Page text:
How Dr. Becky Spends Her Sundays

Rebecca Kennedy, or Dr. Becky to the millennials who follow her parenting advice on Instagram and other digital platforms, just published her first book, “Good Inside: A Guide to Becoming the Parent You Want to Be,” which builds on conversations from her online membership community and podcast. A clinical psychologist, Dr. Kennedy, 39, lives in an apartment on the Upper West Side with her husband and their sons, 10 and 5, and their daughter, 7.

CHAIR, POSE I’m up before my children, usually by 5:30. If I sleep close to 6, even on a Sunday, it feels like a big win. I have quiet time before the list of care tasks begins. I sit in my favorite chair, which kind of wraps around me, in the living room and look out the windows and sip my coffee. Then I’ll open up Peloton and do a yoga class in the apartment, either one with Chelsea Jackson Roberts or Kristin McGee. I love both of them.

THE RULES My kids know the morning’s allowed to begin when it’s 7. That’s our rule. My youngest might come out then and start playing with “Paw Patrol” figurines, setting up scenes and things like that, until the others are up. Or he might do some version of downward dog with me while I finish my class.

Dr. Kennedy splits overseeing her children’s activities on Sundays with her husband and her parents, who often come in from Westchester County.Credit…Alexandra Genova for The New York Times

KITCHEN DUTIES When the older two are up, we start to make breakfast as a family. That’s definitely a big thing. My husband makes pancakes, or I do. But it’s better if he does because I mess up the batter or burn them. We encourage the kids to help out. They do, but it isn’t as smooth as it sounds. My daughter will want to use a knife someone else is using, or it will be, “No, that’s my area.” There’s always an argument happening. But we sit down for breakfast together.

“My husband makes pancakes, or I do. But it’s better if he does because I mess up the batter or burn them.”Credit…Alexandra Genova for The New York Times

DIFFERENT DIRECTIONS My daughter plays soccer, and my oldest is really into baseball. So depending on the schedule we’ll either do all of it together or my husband will take my older son to baseball, I might take my younger son to soccer or my parents might come in to help. They’re in Westchester. They’re very involved. When I feel like I need a hand or I’m overwhelmed or the three kids need to be in three different places, they’re the people I call.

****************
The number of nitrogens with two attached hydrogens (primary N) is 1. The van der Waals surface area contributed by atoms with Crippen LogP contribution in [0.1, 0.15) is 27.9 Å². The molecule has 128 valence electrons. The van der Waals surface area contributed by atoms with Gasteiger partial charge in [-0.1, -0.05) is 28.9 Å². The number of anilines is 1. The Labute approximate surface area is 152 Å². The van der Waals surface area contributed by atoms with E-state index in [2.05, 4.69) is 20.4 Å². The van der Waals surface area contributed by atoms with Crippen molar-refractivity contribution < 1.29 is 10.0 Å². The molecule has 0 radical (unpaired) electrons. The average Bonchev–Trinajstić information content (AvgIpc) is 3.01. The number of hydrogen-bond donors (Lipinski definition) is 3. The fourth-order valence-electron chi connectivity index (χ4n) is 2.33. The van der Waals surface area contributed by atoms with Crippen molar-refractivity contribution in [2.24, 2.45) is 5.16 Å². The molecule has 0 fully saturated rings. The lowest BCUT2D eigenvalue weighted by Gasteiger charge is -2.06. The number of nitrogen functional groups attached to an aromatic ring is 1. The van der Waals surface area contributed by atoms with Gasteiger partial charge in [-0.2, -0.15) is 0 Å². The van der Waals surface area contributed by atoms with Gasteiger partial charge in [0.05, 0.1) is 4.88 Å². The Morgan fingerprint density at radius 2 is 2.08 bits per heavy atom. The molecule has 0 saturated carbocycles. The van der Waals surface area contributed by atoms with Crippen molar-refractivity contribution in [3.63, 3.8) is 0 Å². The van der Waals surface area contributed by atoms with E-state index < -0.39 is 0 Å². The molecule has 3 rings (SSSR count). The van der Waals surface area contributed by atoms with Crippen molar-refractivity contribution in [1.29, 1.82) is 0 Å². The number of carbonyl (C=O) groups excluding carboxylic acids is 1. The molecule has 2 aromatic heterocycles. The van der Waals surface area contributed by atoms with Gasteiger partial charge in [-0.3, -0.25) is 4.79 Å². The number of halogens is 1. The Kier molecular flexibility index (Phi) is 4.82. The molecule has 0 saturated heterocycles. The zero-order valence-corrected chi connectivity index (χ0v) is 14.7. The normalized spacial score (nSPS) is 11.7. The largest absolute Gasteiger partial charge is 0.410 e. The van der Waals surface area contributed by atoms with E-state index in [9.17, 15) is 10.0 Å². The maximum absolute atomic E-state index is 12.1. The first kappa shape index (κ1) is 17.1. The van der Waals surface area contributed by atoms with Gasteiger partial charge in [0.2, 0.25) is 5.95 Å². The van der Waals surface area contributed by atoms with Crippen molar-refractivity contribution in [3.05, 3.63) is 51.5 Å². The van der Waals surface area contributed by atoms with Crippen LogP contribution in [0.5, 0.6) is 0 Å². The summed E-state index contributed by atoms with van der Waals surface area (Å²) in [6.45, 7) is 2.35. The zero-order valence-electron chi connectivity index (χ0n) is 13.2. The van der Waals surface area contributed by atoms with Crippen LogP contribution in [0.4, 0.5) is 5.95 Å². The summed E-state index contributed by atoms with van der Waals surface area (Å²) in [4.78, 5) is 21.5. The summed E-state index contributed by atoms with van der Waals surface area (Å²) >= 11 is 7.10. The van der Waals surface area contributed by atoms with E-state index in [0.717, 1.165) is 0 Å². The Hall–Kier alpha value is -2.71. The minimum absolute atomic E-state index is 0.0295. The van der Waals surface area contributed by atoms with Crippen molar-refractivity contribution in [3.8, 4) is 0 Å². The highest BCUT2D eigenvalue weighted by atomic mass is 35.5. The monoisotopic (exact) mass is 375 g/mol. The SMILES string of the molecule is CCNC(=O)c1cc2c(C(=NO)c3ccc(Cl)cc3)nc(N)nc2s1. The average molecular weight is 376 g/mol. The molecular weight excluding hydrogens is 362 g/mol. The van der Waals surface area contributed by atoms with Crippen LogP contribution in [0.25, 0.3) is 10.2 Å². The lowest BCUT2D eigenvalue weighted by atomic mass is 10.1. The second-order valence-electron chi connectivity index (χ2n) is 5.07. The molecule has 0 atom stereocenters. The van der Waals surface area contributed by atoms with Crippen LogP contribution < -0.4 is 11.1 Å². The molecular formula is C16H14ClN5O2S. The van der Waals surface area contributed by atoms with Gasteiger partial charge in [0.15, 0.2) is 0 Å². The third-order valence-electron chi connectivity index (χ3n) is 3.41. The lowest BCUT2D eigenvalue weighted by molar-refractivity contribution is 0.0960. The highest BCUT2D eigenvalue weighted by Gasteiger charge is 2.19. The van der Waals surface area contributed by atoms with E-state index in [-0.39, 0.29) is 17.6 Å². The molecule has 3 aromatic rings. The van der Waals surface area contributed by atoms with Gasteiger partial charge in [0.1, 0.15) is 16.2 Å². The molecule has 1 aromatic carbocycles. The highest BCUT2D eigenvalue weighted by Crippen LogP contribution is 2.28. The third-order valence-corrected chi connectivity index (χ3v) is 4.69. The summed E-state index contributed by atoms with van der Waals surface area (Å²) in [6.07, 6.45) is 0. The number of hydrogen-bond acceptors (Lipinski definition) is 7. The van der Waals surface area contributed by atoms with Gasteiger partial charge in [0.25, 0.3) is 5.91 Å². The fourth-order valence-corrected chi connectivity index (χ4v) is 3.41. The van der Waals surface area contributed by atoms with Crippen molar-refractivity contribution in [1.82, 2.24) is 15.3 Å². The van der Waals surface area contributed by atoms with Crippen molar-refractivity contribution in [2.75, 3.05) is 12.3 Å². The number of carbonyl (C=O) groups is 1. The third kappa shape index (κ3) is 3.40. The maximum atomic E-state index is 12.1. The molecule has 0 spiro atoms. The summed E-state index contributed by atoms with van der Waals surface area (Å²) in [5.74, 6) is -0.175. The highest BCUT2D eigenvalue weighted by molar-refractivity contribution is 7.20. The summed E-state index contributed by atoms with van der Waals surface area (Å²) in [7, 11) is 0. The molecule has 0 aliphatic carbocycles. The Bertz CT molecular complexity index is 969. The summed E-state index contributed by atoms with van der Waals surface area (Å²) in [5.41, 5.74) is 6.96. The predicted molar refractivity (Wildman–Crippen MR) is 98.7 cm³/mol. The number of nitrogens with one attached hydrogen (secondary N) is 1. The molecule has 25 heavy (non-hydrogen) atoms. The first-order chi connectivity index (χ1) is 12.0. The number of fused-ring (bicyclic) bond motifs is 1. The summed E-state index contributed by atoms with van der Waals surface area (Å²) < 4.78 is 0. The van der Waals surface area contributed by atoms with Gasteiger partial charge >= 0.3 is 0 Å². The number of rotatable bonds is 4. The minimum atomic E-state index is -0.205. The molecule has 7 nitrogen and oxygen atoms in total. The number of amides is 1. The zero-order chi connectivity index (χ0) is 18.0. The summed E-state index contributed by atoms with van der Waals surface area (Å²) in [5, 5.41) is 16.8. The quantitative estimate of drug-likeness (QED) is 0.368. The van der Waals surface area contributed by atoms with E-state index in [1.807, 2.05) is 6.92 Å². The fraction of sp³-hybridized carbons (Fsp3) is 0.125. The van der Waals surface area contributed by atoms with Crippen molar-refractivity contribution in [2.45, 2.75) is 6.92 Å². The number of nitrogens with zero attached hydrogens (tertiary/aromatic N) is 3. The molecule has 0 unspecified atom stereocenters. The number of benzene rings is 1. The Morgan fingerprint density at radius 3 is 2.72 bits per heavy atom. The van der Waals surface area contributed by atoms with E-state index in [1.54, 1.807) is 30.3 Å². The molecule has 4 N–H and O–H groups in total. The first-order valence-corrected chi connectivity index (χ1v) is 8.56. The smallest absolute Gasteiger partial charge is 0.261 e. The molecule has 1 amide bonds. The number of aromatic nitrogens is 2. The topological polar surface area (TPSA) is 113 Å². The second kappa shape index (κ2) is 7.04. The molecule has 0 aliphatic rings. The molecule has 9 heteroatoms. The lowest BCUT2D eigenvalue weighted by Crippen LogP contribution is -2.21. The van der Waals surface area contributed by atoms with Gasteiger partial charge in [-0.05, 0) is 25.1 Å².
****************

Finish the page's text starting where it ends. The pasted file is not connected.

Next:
MEET-UP After lunch we’ll meet some good family friends at River Run Playground or Hippo Playground or Elephant Playground, all in Riverside Park. My kids will usually scoot there. My husband and I will walk behind them. We get a little downtime. I also generally do a farmers’ market shop with one or two of my kids.

Usually there’s a run to the farmers’ market and a trip to the playground in the afternoon.Credit…Alexandra Genova for The New York Times

TEAM SPIRIT In the later afternoon we’re watching football. My husband is from the Boston area. Part of our deal for living in New York is to raise the kids as Boston sports fans, continuing his lineage, so they’re big Patriots fans, especially my husband and my oldest son. I’m part of the Boston sports fandom, but I’m not the ardent fan my husband and son are.

SEGUE That will take me into the evening. My kids all take showers now, thank goodness, because having to give a bath can be so draining physically and emotionally. The starting bedtime for our youngest one is 7 p.m. I’ll read him a book. I love so many children’s books. They give such an amazing opportunity to have meaningful moments, short spurts of conversation. I might say, “Hmm, I wonder what that character is going to do,” or “What do you think happens at the end of the book?” or “That reminds me of being that age. Did you know I was also left out?”

Visiting the Strand bookstore on the Upper West Side. Credit…Alexandra Genova for The New York Times

BATHROOM HUMOR One of the most popular videos in our “Good Inside” membership is a tooth brushing game I think I made up when my oldest son was four or five called “Brusha Brusha Broosh Broosh.” Of course I make the sounds when you’re brushing your teeth, and when we get to the end I make a really long “broooooosh” sound. And you have to get to the toilet to spit out before I get to the toilet first. Sometimes there’s a mess, but it’s a way of avoiding the power struggle and it’s worth it in my book. The mess is the result of letting yourself have some fun. With my youngest son we do a big hug and a squeeze at bedtime. I always talk about filling you up with mommy for the night and me filling up with you.

GAMES PEOPLE PLAY Different bedtimes mean my 7- and 10-year-olds are maybe still up watching the Patriots game. We’re also big on games in my family. We might sit around a card table and play Rat-A-Tat Cat. We’re big into Boggle, too. My son and daughter read themselves to sleep. And then what might happen is my husband might turn on a show, and I’ll watch for 20 minutes and say, “Oh, I’m so tired, we need to pause it.” If I’m on the couch in that mode, I start to get tired. That’s by about 9:15.

Credit…Alexandra Genova for The New York Times

WORK CREEPS IN If I bring my phone to bed, which I usually don’t, I’ll be looking at work stuff or checking on our membership community. There’s a ton of posts. Such good things happen in there, people sharing things, the honesty and vulnerability. I’ll want to make a video for someone or jot some thoughts down. I do that during the day, too.

Sunday Routine readers can follow Dr. Becky on Instagram @drbeckyatgoodinside.

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